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Politicians Are Using Taxpayer Money To Buy A Second Home And Write Off Its Expenses

"At the time when you are asking the country to live within its means, is it time to have a look at this again?"

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Finance minister Mathias Cormann has defended the system that allows Aussie politicians to claim $273 per day to pay off a Canberra home and also write off the home's expenses on tax.

Is it time to revisit the rules around allowances for politicians? Here's @MathiasCormann's take. #insiders https://t.co/24jY2TfWZn

The Sunday Telegraph revealed that politicians were writing off "work expenses" around the house (like power bills and renovations) on top of claiming $273 per night to pay off the home's mortgage.

The finance minister was pushed hard on the scheme on ABC's Insiders, confirming he used the arrangement:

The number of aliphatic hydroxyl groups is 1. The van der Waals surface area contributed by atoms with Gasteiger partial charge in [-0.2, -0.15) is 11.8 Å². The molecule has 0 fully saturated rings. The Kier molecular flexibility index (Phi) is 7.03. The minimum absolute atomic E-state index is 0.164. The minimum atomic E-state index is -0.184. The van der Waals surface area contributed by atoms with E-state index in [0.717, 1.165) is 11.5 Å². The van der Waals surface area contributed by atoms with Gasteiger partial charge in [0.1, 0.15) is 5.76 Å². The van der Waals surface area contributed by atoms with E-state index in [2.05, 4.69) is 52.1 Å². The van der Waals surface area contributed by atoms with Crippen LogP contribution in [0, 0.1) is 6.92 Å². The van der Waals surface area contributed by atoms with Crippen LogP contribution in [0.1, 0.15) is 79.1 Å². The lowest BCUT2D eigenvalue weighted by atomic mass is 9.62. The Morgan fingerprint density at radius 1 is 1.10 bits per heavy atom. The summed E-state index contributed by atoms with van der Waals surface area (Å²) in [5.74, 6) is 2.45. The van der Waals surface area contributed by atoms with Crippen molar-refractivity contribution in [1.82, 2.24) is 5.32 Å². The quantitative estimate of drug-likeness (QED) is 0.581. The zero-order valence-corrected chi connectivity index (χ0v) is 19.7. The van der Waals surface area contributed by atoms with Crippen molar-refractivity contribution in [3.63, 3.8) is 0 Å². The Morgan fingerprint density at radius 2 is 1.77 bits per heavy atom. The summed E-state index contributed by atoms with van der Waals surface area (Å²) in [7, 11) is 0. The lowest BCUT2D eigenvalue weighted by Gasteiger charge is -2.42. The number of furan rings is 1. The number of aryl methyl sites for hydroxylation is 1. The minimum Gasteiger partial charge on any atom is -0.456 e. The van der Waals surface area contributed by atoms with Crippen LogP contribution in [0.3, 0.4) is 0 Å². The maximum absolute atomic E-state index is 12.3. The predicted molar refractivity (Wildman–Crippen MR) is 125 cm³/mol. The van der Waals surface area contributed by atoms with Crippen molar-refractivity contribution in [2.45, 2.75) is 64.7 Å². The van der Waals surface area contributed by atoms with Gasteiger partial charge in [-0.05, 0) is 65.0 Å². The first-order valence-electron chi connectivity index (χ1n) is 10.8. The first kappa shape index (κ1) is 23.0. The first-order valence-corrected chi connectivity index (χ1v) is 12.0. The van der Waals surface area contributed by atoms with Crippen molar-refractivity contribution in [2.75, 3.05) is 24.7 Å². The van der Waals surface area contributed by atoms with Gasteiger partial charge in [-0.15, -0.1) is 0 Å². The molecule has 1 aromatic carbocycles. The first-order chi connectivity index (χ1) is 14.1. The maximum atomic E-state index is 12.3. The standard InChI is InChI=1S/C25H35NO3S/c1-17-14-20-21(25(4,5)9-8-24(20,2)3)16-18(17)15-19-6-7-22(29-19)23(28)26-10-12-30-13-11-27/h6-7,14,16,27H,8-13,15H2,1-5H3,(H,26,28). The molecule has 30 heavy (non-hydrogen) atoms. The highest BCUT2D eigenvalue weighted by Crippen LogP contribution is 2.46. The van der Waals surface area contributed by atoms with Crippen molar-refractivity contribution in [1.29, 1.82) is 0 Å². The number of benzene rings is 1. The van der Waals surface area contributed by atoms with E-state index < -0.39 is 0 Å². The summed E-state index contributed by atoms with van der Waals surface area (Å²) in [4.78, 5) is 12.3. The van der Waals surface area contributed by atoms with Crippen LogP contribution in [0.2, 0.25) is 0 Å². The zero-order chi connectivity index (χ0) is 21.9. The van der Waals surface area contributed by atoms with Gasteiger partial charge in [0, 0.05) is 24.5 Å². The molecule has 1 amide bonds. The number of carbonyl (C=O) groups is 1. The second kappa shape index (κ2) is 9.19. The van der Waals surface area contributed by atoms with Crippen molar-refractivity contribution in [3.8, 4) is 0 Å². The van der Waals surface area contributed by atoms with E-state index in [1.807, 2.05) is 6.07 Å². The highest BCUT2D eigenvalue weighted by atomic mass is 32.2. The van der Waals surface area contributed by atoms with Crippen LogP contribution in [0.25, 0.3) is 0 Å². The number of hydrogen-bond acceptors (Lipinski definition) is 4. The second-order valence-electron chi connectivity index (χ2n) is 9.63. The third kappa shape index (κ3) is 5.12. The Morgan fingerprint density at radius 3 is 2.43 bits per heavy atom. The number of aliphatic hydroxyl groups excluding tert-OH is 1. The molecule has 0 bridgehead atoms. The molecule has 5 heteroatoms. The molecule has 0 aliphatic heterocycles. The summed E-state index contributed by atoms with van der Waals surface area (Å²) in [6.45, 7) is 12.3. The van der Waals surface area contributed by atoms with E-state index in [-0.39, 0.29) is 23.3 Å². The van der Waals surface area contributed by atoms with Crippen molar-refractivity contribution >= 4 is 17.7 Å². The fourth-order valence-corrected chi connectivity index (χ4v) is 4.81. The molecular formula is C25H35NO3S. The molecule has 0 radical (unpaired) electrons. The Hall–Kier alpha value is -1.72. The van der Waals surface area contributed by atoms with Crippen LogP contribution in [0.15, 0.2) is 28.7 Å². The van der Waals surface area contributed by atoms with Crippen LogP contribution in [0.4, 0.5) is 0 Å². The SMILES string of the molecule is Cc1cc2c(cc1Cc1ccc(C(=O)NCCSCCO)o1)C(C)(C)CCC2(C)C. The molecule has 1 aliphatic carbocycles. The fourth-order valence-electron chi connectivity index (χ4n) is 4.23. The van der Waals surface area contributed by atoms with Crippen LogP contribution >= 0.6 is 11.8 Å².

"The only reason I maintain a small unit in Canberra is because I'm required to spend much of the year here, while my family, of course, lives at our home in Perth," said Cormann.

"Of course, the house is declared on my register of interests and, secondly, the rules and arrangements are set independently by relevant authorities."

"I don't make the rules. None of us as politicians make the rules, we are expected to comply with them." Independent authorities govern the system and decide what politicians can claim as a "work expense".

Cassidy accepted that, but pushed Cormann asking, "At the time when you are asking the country to live within its means, is it time to have a look at this again?"

The finance minister said it was not something ​*the government planned to*​ look at and said they were "old rules".

The $273 per night arrangement has been known for some time and politicians like former treasurer Joe Hockey used the money to pay off the mortgage of his Canberra home.

Earlier this year, Hockey's Canberra house sold for $1.5 million.

Mark Di Stefano is a Media and Politics Reporter for BuzzFeed News and is based in London.

Contact Mark Di Stefano at mark.distefano@buzzfeed.com.

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